Thinking About Chicago

 

This is an except from something I wrote a few years ago.  Below it is a Spotify link to the song.

It’s possible to encounter O’Connnor’s stories (you never really just read them) without explicitly discerning her deep, abiding belief in literary art as Christian vocation or her mission to show, as she said, “the action of grace in territory held largely by the devil.” Clear as day about these motives in her essays and letters, she’s almost never so obvious in her fiction. Perhaps because she uses the evangelical cosmologies of her neighbors as Tolkienesque proxies for her own traditional Catholic systems it’s easy to infer a sort of distance between O’Connor’s art and faith where she in fact saw none. In the same way, it’s possible to listen to Stevens’ biggest hit, “Chicago,” without immediately sensing the plaintive Christian hymn at its core, but “Casimir Pulaski Day,” “Oh God Where Are You Now?,” “The Lord God Bird,” “To Be Alone With You,””God’ll Ne’er Let You Down”… well, these and others comprise a body of work that, like O’Connor’s, raises and answers questions about what makes art “Christian.” Like O’Connor, Stevens operates outside of expectation: his confessional work is among his best, but you’d never call him a Christian artist the way, say, Amy Grant is a Christian artist.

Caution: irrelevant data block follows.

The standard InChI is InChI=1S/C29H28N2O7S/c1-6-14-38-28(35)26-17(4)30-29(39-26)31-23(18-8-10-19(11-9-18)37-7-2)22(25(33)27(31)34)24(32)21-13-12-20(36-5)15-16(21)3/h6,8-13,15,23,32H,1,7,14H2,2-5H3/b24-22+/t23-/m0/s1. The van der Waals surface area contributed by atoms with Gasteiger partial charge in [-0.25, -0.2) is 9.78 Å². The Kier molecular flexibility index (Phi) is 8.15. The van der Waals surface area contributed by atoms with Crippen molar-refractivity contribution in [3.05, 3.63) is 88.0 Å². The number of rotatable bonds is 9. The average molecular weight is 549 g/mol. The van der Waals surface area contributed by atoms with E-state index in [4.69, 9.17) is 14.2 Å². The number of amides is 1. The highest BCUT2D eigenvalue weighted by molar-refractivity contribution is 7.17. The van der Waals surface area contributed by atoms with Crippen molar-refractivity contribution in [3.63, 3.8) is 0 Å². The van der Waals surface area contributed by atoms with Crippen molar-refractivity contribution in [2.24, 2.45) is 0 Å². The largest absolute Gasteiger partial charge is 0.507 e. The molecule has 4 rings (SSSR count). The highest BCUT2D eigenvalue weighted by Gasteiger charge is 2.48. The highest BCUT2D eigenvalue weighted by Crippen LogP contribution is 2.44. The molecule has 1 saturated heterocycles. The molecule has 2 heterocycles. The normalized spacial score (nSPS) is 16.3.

Advertisements

Join the discussion!

Fill in your details below or click an icon to log in:

WordPress.com Logo

You are commenting using your WordPress.com account. Log Out / Change )

Twitter picture

You are commenting using your Twitter account. Log Out / Change )

Facebook photo

You are commenting using your Facebook account. Log Out / Change )

Google+ photo

You are commenting using your Google+ account. Log Out / Change )

Connecting to %s